Spikor is the one figure from 1985 that I have no memory of ever being aware of as a kid. I don’t know why that is, but I just draw a total blank.
Spikor was designed by Roger Sweet. In the image below, from The Power and the Honor Foundation Catalog, we see that Spikor originally had much more of a porcupine look, down to the tail and animalistic face. Per the Catalog, the character’s name early on was “Spike”. The mace is somewhat reminiscent of Mekaneck’s weapon, also designed by Roger Sweet.
Further evolution on the design is evident in Spikor’s first minicomic appearance, Spikor Strikes. You can see that other than losing his tail and shortening the character’s snout, Spikor (in this comic) is a recolored version of Roger Sweet’s original concept art. You can see that especially in the specific shape of his central chest piece and collar and in his mace weapon.
Interestingly Spikor holds his trident weapon, which he also did at times in the Filmation cartoon. On the toy, the trident is a part of his hand, like a pirate’s hook. It’s not totally clear what the original intention was from Roger Sweet’s artwork. It looks like a part of his arm, but it could have been something he was holding, with some kind of hand guard design blocking the view of Spikor’s left hand. If that wasn’t the case, then perhaps the source material was misinterpreted.
Spikor was trademarked on September 10, 1984. The final toy design has a less prominent design on the front of the chest piece. Because of the way it’s designed, his torso spikes look like armor and not a part of his actual body. But his head is the same color and has the same kinds of spikes. so it’s difficult to suss out what’s going on there. Spikor was given a much spikier mace, and his trident was fused to his straightened left arm, to allow for its telescoping action feature.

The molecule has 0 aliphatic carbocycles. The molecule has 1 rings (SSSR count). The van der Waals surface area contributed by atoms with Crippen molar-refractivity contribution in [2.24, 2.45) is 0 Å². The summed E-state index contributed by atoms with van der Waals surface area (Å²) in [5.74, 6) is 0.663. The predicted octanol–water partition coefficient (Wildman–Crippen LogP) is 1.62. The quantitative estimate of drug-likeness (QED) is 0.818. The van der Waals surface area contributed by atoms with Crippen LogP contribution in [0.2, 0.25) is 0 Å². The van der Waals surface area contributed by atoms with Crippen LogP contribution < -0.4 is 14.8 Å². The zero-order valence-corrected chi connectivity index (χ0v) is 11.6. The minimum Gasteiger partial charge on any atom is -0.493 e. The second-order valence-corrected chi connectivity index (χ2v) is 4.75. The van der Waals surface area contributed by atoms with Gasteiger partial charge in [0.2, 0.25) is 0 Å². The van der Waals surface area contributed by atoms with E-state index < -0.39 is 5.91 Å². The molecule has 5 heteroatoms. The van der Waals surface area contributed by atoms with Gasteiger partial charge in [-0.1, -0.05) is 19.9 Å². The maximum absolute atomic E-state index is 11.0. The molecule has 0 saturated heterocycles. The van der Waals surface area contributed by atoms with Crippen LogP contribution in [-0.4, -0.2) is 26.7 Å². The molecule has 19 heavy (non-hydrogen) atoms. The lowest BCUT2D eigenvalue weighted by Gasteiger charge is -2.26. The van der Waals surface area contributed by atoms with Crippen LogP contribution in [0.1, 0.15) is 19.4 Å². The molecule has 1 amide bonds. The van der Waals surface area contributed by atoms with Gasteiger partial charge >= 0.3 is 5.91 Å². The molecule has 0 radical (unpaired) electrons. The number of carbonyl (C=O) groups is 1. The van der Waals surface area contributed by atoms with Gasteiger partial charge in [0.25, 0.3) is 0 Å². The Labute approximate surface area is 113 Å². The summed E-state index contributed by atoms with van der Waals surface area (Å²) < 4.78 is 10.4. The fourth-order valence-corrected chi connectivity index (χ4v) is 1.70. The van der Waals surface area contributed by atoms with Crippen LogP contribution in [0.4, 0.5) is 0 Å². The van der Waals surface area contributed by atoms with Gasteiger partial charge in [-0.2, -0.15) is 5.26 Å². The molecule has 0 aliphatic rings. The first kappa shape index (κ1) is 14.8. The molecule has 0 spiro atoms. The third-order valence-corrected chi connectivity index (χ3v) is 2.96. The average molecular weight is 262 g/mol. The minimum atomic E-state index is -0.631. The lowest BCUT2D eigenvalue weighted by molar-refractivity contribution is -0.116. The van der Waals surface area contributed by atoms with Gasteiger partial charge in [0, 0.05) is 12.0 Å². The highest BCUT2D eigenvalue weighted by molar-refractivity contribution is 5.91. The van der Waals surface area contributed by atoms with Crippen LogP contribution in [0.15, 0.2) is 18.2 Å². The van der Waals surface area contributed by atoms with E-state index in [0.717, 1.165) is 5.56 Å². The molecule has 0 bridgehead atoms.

Interestingly, the figure used in the commercial had red “glove” painted on its right hand:
It’s a mystery to me why Spikor’s trident’s tines end in balls. Surely they could have been shaped like spikes, but rounded off at the ends to satisfy safety requirements, like all the other spikes on his body and mace. Having balls at the end makes it look like Spikor is very concerned about accidentally poking someone’s eye out.
Spikor very easily could have reused the right arm from He-Man (he does have He-Man’s legs, and in some version the legs from Thunder Punch He-Man), but Mattel opted to give him a unique bracer with pyramid-shaped designs in the center.
The artwork on Spikor’s card was illustrated by Dave Stevens, who worked on other 1985 cardbacks such as Stinkor and Moss Man.
In addition to the single-carded figure, Spikor was also sold in a JCPenny giftset with Stinkor:
Errol McCarthy gave Spikor a puffer fish physique in this illustration intended for a T-shirt:
In the previously-mentioned minicomic, Spikor Strikes, Spikor is given a nemesis in Sy-Klone (for those keeping track, in the 1985 wave, Stinkor’s minicomic nemesis is Moss Man and Two Bad’s nemesis is Roboto). In The Terror Claws Strike, released the following year, Spikor plays the part of sinister blacksmith, creating Skeletor’s new Terror Claws weapons in the heart of Snake Mountain:
In the fall, 1985 issue of Masters of the Universe Magazine, Spikor takes part in a humorous story about a ball game for control of the Fright Zone:
Spikor shows up in several episodes of the Filmation He-Man and the Masters of the Universe cartoon series. He is characterized as a typical bumbling henchman throughout. In some appearances he had his trident attached to his arm, like the toy, and in others he has a normal left hand.
In the December 1987 UK MOTU magazine issue, Spikor (colored in two tone blue) rudely interrupts a game of kickball and bullies some kids, before Mekaneck steps in a puts a stop to it.
Spikor doesn’t make any appearances on box art, but he does show up in several posters by William George and Esteban Maroto
For more information about Spikor, check out this great video series from ToonJukka!